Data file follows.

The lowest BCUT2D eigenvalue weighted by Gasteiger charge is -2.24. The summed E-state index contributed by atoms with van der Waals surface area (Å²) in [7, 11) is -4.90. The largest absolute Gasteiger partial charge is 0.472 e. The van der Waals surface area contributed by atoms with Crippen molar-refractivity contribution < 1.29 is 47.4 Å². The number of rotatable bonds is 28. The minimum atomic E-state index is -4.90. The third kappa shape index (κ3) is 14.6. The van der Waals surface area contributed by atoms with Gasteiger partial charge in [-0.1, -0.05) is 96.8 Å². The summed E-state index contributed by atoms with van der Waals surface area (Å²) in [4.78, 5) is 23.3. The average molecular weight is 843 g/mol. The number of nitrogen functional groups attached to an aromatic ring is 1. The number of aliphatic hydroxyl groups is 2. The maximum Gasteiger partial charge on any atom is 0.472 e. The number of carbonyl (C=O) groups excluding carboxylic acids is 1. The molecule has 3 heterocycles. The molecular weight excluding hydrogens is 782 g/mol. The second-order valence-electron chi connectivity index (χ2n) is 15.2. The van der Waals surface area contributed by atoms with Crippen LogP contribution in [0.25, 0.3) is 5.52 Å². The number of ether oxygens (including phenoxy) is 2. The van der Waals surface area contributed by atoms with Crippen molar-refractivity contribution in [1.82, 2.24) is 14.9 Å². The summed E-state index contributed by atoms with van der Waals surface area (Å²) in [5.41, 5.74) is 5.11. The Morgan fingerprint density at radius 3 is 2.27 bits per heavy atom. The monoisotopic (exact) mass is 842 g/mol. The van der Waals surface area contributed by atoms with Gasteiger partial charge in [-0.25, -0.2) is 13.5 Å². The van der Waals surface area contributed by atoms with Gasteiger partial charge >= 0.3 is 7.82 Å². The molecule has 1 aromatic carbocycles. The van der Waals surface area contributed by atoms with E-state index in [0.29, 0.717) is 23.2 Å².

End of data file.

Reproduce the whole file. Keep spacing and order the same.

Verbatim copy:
The lowest BCUT2D eigenvalue weighted by Gasteiger charge is -2.24. The summed E-state index contributed by atoms with van der Waals surface area (Å²) in [7, 11) is -4.90. The largest absolute Gasteiger partial charge is 0.472 e. The van der Waals surface area contributed by atoms with Crippen molar-refractivity contribution < 1.29 is 47.4 Å². The number of rotatable bonds is 28. The minimum atomic E-state index is -4.90. The third kappa shape index (κ3) is 14.6. The van der Waals surface area contributed by atoms with Gasteiger partial charge in [-0.1, -0.05) is 96.8 Å². The summed E-state index contributed by atoms with van der Waals surface area (Å²) in [4.78, 5) is 23.3. The average molecular weight is 843 g/mol. The number of nitrogen functional groups attached to an aromatic ring is 1. The number of aliphatic hydroxyl groups is 2. The maximum Gasteiger partial charge on any atom is 0.472 e. The number of carbonyl (C=O) groups excluding carboxylic acids is 1. The molecule has 3 heterocycles. The molecular weight excluding hydrogens is 782 g/mol. The second-order valence-electron chi connectivity index (χ2n) is 15.2. The van der Waals surface area contributed by atoms with Crippen LogP contribution in [0.25, 0.3) is 5.52 Å². The number of ether oxygens (including phenoxy) is 2. The van der Waals surface area contributed by atoms with Crippen molar-refractivity contribution in [1.82, 2.24) is 14.9 Å². The summed E-state index contributed by atoms with van der Waals surface area (Å²) in [5.41, 5.74) is 5.11. The Morgan fingerprint density at radius 3 is 2.27 bits per heavy atom. The monoisotopic (exact) mass is 842 g/mol. The van der Waals surface area contributed by atoms with Gasteiger partial charge in [-0.25, -0.2) is 13.5 Å². The van der Waals surface area contributed by atoms with Gasteiger partial charge >= 0.3 is 7.82 Å². The molecule has 1 aromatic carbocycles. The van der Waals surface area contributed by atoms with E-state index in [0.29, 0.717) is 23.2 Å².